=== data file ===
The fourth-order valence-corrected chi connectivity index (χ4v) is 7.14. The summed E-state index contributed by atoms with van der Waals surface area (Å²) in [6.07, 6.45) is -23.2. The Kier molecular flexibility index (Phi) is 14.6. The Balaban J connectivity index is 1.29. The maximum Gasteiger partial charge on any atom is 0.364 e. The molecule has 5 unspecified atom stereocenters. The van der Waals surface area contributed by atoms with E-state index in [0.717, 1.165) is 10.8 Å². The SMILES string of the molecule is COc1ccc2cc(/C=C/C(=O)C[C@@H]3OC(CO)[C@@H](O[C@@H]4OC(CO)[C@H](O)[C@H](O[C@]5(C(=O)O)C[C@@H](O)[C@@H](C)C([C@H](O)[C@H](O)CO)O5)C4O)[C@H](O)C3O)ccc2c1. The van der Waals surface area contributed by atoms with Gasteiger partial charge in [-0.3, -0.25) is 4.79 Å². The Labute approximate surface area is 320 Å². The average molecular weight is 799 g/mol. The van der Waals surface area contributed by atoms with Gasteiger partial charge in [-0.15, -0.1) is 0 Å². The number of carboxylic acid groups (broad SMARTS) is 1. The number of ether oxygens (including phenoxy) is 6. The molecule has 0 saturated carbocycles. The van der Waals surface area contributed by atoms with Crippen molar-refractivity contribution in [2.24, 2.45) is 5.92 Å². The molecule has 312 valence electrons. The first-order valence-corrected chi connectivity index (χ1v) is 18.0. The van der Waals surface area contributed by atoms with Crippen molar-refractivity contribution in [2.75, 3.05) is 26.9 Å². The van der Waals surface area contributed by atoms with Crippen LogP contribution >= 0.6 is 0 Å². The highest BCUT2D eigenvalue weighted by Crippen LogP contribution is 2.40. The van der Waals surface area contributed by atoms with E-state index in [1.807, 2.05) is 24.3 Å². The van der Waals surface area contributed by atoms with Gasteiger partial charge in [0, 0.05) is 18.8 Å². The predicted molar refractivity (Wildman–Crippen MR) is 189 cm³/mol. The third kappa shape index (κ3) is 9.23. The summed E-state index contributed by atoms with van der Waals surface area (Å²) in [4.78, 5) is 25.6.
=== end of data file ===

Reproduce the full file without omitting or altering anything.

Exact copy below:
The fourth-order valence-corrected chi connectivity index (χ4v) is 7.14. The summed E-state index contributed by atoms with van der Waals surface area (Å²) in [6.07, 6.45) is -23.2. The Kier molecular flexibility index (Phi) is 14.6. The Balaban J connectivity index is 1.29. The maximum Gasteiger partial charge on any atom is 0.364 e. The molecule has 5 unspecified atom stereocenters. The van der Waals surface area contributed by atoms with E-state index in [0.717, 1.165) is 10.8 Å². The SMILES string of the molecule is COc1ccc2cc(/C=C/C(=O)C[C@@H]3OC(CO)[C@@H](O[C@@H]4OC(CO)[C@H](O)[C@H](O[C@]5(C(=O)O)C[C@@H](O)[C@@H](C)C([C@H](O)[C@H](O)CO)O5)C4O)[C@H](O)C3O)ccc2c1. The van der Waals surface area contributed by atoms with Gasteiger partial charge in [-0.3, -0.25) is 4.79 Å². The Labute approximate surface area is 320 Å². The average molecular weight is 799 g/mol. The van der Waals surface area contributed by atoms with Gasteiger partial charge in [-0.15, -0.1) is 0 Å². The number of carboxylic acid groups (broad SMARTS) is 1. The number of ether oxygens (including phenoxy) is 6. The molecule has 0 saturated carbocycles. The van der Waals surface area contributed by atoms with Crippen molar-refractivity contribution in [2.24, 2.45) is 5.92 Å². The molecule has 312 valence electrons. The first-order valence-corrected chi connectivity index (χ1v) is 18.0. The van der Waals surface area contributed by atoms with Crippen molar-refractivity contribution in [2.75, 3.05) is 26.9 Å². The van der Waals surface area contributed by atoms with Crippen LogP contribution >= 0.6 is 0 Å². The highest BCUT2D eigenvalue weighted by Crippen LogP contribution is 2.40. The van der Waals surface area contributed by atoms with E-state index in [1.807, 2.05) is 24.3 Å². The van der Waals surface area contributed by atoms with Gasteiger partial charge in [0, 0.05) is 18.8 Å². The predicted molar refractivity (Wildman–Crippen MR) is 189 cm³/mol. The third kappa shape index (κ3) is 9.23. The summed E-state index contributed by atoms with van der Waals surface area (Å²) in [4.78, 5) is 25.6.